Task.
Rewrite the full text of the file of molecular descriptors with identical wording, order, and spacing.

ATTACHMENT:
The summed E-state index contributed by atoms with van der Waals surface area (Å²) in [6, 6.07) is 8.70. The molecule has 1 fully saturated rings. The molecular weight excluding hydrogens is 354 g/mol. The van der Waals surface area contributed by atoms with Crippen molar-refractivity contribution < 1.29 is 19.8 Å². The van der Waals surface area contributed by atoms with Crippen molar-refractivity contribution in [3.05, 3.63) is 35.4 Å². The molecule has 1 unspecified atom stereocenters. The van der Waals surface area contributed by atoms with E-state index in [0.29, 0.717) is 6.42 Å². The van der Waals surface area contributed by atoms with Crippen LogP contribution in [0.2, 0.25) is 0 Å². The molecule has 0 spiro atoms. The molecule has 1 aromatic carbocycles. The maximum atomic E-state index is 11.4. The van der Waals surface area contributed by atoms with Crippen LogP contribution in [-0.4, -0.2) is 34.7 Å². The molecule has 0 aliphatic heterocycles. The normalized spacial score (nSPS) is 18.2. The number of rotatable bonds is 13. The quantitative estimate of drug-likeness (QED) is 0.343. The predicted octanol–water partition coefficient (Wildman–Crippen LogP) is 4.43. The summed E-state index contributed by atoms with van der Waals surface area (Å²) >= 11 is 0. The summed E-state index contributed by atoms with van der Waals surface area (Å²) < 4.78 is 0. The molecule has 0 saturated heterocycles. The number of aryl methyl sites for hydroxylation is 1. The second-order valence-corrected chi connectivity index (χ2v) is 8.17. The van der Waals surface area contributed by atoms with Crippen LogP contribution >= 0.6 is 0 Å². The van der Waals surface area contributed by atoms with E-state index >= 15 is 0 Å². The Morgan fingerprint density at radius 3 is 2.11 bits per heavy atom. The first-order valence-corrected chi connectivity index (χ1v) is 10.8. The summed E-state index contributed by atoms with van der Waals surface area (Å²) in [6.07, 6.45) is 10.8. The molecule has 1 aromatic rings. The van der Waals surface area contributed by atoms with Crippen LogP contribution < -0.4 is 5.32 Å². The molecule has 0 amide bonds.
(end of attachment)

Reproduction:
The summed E-state index contributed by atoms with van der Waals surface area (Å²) in [6, 6.07) is 8.70. The molecule has 1 fully saturated rings. The molecular weight excluding hydrogens is 354 g/mol. The van der Waals surface area contributed by atoms with Crippen molar-refractivity contribution < 1.29 is 19.8 Å². The van der Waals surface area contributed by atoms with Crippen molar-refractivity contribution in [3.05, 3.63) is 35.4 Å². The molecule has 1 unspecified atom stereocenters. The van der Waals surface area contributed by atoms with E-state index in [0.29, 0.717) is 6.42 Å². The van der Waals surface area contributed by atoms with Crippen LogP contribution in [0.2, 0.25) is 0 Å². The molecule has 0 spiro atoms. The molecule has 1 aromatic carbocycles. The maximum atomic E-state index is 11.4. The van der Waals surface area contributed by atoms with Crippen LogP contribution in [-0.4, -0.2) is 34.7 Å². The molecule has 0 aliphatic heterocycles. The normalized spacial score (nSPS) is 18.2. The number of rotatable bonds is 13. The quantitative estimate of drug-likeness (QED) is 0.343. The predicted octanol–water partition coefficient (Wildman–Crippen LogP) is 4.43. The summed E-state index contributed by atoms with van der Waals surface area (Å²) >= 11 is 0. The summed E-state index contributed by atoms with van der Waals surface area (Å²) < 4.78 is 0. The molecule has 0 saturated heterocycles. The number of aryl methyl sites for hydroxylation is 1. The second-order valence-corrected chi connectivity index (χ2v) is 8.17. The van der Waals surface area contributed by atoms with Crippen LogP contribution >= 0.6 is 0 Å². The van der Waals surface area contributed by atoms with E-state index >= 15 is 0 Å². The Morgan fingerprint density at radius 3 is 2.11 bits per heavy atom. The first-order valence-corrected chi connectivity index (χ1v) is 10.8. The summed E-state index contributed by atoms with van der Waals surface area (Å²) in [6.07, 6.45) is 10.8. The molecule has 1 aromatic rings. The van der Waals surface area contributed by atoms with Crippen LogP contribution < -0.4 is 5.32 Å². The molecule has 0 amide bonds.